Battery technology continues to improve over time, and manufacturers are making advancements that allow them to pack more power into smaller spaces. The need to provide power to devices more efficiently constantly increases due to evolving internal components that are more demanding with each generation. Aside from batteries growing in capacity, a new technology is in development, which will allow devices to generate energy using body heat.
Daryoosh Vashaee, a professor of electrical and computer engineering at North Carolina State University, is leading a team of researchers that are working on wearable thermoelectric generators (TEGs), which take advantage of heat that is generated by the wearer's body to generate electric power. It is also superior to heat sink technology, which is much bulkier and heavy, making it less practical to wear. Another advantage of wearable TEGs is that they are able to generate as much as twenty times the power of heat sinks (up to 20 µW/cm2). It works by placing a thermally conductive material over a layer of polymer, which keeps heat from escaping, and forces it through the TEG. The material is only 2 mm thin, and flexible. This is not enough energy to power larger devices such as phones and tablets, and it won't power a wearable device in itself, as the device will use power faster than a TEG is able to charge it. However, it could serve to slow down the power consumption process, extending the amount of battery life that a wearable device gets from a single charge, and the number of days it can be worn before the user has to recharge it.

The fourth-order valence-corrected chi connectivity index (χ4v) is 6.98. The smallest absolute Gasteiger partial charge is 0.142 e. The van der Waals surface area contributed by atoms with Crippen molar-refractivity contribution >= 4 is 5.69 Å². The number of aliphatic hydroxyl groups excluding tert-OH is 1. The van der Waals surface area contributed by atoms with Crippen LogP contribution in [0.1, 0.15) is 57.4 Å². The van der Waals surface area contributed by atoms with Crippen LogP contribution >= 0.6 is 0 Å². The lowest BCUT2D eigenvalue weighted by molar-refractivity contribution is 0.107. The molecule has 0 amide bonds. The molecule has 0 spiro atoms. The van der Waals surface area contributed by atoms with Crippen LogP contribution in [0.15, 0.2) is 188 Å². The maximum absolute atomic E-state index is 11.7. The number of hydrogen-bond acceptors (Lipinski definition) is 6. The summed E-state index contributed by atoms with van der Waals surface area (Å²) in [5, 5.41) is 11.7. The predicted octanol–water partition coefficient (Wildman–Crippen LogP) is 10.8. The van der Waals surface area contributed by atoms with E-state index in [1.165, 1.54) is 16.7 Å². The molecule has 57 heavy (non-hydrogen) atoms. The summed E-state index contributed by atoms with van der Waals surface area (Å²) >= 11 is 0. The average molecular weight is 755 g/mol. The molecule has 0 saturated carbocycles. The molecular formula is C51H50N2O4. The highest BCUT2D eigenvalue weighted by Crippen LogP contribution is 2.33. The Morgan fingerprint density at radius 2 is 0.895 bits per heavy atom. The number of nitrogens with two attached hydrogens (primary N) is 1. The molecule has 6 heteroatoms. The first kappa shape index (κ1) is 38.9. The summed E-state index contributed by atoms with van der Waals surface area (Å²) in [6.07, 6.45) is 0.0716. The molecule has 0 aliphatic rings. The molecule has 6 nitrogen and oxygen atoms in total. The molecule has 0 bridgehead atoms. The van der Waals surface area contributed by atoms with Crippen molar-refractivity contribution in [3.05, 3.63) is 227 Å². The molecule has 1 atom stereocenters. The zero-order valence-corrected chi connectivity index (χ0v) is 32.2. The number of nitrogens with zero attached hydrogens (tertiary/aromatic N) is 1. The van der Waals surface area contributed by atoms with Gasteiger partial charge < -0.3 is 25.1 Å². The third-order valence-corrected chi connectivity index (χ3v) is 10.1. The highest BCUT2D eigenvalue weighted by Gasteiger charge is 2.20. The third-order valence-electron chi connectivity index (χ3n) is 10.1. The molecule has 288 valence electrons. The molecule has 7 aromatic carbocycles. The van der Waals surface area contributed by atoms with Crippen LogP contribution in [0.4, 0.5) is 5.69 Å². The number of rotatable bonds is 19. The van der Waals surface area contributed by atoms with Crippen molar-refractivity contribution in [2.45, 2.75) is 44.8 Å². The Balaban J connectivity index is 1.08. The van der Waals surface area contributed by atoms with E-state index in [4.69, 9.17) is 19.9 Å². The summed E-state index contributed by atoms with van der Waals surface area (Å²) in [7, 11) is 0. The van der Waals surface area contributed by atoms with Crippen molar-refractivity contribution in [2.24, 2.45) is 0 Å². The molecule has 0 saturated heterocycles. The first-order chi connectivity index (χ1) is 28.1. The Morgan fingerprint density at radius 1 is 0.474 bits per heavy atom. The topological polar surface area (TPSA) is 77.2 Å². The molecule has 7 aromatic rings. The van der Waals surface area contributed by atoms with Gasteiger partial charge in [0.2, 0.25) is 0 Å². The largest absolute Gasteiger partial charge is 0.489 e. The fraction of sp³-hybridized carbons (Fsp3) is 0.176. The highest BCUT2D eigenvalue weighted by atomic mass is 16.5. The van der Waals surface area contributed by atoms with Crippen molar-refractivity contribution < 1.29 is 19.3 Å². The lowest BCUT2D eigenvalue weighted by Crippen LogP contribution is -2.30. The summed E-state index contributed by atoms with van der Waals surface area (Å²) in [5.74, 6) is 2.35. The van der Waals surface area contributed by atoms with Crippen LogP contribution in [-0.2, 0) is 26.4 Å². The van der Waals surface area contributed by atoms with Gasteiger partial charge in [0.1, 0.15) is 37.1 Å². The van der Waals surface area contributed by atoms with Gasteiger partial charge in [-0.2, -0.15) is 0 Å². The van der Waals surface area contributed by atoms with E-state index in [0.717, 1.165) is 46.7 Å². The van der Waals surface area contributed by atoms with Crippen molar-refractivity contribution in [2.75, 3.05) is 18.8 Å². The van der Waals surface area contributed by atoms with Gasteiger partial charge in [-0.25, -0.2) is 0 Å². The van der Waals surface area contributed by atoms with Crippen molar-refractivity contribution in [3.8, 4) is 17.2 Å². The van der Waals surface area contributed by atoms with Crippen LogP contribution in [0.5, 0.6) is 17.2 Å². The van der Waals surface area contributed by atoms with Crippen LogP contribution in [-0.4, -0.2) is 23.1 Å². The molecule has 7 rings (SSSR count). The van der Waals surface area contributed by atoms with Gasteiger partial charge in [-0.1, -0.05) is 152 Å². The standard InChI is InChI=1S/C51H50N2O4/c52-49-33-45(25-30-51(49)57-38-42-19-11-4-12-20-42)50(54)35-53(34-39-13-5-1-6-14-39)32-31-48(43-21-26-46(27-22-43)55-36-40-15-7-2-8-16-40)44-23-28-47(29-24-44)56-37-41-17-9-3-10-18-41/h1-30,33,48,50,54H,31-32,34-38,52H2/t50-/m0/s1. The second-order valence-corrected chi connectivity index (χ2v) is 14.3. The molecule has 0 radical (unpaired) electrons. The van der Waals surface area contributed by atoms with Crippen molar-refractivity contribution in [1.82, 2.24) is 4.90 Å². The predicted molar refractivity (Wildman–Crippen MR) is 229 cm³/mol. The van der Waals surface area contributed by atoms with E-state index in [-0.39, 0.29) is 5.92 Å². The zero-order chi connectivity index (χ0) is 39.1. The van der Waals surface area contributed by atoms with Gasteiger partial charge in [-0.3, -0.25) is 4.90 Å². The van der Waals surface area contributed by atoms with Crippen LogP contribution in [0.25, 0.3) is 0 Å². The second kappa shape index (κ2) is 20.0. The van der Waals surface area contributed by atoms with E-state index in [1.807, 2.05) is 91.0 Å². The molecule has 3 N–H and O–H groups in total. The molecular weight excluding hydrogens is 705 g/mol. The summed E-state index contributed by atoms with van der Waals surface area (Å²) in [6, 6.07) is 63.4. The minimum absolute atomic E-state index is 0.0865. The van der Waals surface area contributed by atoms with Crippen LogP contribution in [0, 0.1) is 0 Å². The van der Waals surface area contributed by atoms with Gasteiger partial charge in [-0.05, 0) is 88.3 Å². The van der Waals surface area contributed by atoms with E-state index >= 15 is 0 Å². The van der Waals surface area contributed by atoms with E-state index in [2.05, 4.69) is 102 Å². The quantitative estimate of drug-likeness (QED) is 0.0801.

Larger TEGs can generate more electricity, but may also be a bit less practical, as they would take up more space. One possible option is to integrate the technology into clothing. NCSU has already tried this with a shirt, and it was able to produce 16 µW/cm2 of energy. This could become an important selling point for future smart clothing products, such as Levi's upcoming Jacquard Smart Jacket. The ultimate goal is for wearable devices to be able to run continuously without having to depend on batteries, and the technology is not quite there yet, but this is a big step in the right direction. It may not be long before wearable devices are powered by those wearing them rather than by batteries.